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WASHINGTON (Reuters) - Fifteen Nobel Peace Prize laureates urged the G20 to ask China to free imprisoned rights activist Liu Xiaobo, whose receipt of the peace prize this month infuriated Beijing.
"The Chinese government's release of Dr. Liu would be an extraordinary recognition of the remarkable transformation China has undergone in recent decades," the group said in a letter which was made public on Monday by Freedom Now, a U.S.-based non-profit organization that works to free prisoners of conscience.
The letter, signed by Nobel laureates including South African Archbishop emeritus Desmond Tutu, former U.S. President Jimmy Carter and the Dalai Lama, also asked the Group of 20 rich and developing nations to urge China to free Liu's wife Liu Xia from what it called de facto house arrest.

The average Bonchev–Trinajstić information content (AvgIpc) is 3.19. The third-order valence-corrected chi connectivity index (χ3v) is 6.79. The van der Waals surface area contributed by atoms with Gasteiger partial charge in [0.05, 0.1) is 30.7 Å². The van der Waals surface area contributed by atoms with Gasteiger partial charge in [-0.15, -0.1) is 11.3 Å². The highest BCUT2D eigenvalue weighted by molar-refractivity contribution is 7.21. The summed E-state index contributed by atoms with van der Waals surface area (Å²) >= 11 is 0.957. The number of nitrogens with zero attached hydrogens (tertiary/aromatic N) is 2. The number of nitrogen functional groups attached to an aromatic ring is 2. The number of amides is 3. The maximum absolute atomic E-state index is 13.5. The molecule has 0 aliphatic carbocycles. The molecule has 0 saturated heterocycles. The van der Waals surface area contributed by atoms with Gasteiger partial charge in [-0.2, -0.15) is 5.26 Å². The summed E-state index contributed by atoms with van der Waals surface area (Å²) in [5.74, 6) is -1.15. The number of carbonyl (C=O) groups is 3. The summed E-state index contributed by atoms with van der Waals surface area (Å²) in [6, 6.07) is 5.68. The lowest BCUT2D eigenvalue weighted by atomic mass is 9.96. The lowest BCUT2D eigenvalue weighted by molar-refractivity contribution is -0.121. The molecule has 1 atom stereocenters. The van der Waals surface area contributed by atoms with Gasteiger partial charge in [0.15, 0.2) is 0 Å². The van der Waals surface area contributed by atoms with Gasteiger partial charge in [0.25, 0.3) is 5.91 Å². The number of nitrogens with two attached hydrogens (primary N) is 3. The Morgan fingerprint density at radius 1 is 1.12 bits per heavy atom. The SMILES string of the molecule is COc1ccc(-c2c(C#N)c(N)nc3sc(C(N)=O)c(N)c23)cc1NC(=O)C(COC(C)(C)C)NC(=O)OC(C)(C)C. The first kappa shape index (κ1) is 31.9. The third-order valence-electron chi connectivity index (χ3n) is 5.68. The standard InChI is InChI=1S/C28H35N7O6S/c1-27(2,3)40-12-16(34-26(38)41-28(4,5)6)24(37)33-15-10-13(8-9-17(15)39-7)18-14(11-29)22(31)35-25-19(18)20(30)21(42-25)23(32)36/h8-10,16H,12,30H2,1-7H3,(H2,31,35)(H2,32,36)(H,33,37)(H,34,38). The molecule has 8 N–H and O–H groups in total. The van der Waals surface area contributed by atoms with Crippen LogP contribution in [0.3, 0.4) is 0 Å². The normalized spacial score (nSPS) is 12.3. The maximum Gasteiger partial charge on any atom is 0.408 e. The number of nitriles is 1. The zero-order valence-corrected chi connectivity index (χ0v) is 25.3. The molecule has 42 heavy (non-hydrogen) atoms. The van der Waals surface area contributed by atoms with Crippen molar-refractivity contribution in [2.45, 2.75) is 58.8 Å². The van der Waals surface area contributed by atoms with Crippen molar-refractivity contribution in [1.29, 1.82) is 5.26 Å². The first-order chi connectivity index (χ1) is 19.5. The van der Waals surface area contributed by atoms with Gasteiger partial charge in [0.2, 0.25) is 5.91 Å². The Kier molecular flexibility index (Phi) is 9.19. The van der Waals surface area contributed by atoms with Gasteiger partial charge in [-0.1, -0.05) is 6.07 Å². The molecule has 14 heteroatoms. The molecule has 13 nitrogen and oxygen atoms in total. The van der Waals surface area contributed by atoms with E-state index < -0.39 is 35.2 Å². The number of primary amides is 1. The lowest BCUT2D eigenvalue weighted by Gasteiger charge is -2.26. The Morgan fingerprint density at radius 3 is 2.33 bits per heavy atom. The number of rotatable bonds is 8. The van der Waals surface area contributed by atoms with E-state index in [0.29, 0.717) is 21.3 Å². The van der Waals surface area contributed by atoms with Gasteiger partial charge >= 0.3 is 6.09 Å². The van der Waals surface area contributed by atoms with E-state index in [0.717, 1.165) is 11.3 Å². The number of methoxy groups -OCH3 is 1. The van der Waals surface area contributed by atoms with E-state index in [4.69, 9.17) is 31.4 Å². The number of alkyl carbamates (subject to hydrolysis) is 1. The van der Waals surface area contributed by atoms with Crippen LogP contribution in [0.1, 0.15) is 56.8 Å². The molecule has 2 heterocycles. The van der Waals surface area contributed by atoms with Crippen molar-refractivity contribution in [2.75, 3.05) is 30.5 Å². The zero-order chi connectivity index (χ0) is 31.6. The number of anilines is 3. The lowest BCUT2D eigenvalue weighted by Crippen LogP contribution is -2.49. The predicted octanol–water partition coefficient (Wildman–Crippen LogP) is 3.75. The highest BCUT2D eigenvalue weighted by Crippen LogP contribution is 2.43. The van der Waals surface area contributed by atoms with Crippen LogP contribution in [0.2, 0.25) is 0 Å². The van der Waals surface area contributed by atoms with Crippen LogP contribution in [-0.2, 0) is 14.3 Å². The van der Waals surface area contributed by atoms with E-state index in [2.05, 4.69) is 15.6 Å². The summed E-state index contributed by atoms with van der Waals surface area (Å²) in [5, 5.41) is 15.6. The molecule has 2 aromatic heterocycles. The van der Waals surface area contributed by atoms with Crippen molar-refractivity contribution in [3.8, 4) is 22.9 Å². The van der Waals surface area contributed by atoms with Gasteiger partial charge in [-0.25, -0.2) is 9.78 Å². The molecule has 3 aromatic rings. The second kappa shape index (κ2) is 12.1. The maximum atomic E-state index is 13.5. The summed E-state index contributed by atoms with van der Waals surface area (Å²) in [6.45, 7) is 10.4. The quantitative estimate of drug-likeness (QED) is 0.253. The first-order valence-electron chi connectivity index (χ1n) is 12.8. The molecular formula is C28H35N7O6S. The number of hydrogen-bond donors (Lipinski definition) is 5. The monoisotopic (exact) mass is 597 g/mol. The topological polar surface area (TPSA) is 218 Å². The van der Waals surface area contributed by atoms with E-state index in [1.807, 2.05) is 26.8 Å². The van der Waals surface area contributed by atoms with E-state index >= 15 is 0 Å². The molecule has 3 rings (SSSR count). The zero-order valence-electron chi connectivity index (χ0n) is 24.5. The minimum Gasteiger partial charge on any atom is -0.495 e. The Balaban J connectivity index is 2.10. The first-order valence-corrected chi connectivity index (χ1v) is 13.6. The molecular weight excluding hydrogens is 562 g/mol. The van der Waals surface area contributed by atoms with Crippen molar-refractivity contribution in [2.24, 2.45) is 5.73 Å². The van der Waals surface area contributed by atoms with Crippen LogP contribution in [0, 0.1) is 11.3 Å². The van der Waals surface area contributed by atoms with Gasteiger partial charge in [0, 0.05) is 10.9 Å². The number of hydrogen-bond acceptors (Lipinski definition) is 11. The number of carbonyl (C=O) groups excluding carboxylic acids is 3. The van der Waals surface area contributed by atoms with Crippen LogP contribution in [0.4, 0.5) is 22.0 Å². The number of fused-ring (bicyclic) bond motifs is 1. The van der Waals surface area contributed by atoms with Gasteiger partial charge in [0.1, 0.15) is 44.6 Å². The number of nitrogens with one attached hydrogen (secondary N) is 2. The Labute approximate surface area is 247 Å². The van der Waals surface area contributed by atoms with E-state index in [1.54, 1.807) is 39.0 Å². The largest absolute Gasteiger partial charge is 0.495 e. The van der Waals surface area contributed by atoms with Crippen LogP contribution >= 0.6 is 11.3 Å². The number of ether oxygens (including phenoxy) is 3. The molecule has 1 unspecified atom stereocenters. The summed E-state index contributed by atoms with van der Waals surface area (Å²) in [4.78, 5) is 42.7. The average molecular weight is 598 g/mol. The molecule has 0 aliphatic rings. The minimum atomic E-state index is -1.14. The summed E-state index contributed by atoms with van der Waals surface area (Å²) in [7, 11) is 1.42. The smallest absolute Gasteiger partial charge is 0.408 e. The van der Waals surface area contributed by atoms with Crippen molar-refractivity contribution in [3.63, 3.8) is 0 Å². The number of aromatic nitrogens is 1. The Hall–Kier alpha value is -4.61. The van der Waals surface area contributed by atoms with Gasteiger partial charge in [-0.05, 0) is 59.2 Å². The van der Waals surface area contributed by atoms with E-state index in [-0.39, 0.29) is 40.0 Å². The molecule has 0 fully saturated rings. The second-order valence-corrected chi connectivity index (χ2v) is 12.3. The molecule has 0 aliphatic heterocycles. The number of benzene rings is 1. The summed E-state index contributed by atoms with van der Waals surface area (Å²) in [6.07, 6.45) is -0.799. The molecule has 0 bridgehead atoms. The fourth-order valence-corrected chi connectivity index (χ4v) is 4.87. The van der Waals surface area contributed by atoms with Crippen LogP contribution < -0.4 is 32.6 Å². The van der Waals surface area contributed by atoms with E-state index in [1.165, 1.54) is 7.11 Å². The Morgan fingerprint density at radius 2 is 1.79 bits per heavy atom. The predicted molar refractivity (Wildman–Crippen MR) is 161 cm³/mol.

Liu, who is serving an 11-year prison term on subversion charges, was awarded the Nobel peace prize earlier this month. Beijing says Liu is a criminal and that giving him the prize was an "obscenity".
The letter urged the G20 leaders to press Chinese President Hu Jintao about Liu's case at a G20 summit in Seoul on November 10-11.
"The summit provides time and opportunity to address Dr. Liu's imprisonment. We strongly urge you to impress upon Chinese President Hu Jintao that the release of Dr. Liu would not only be welcome, but is necessary," the letter said.
The 15 signatories of the letter also include Iranian human rights lawyer Shirin Ebadi and former South African President F.W. de Klerk.
Not on the list were several notable prize winners including South Africa's Nelson Mandela, who has largely retired from public life, and U.S. President Barack Obama, who earlier this month issued his own statement asking China to release Liu.
Reporting by Andrew Quinn; editing by Mohammad Zargham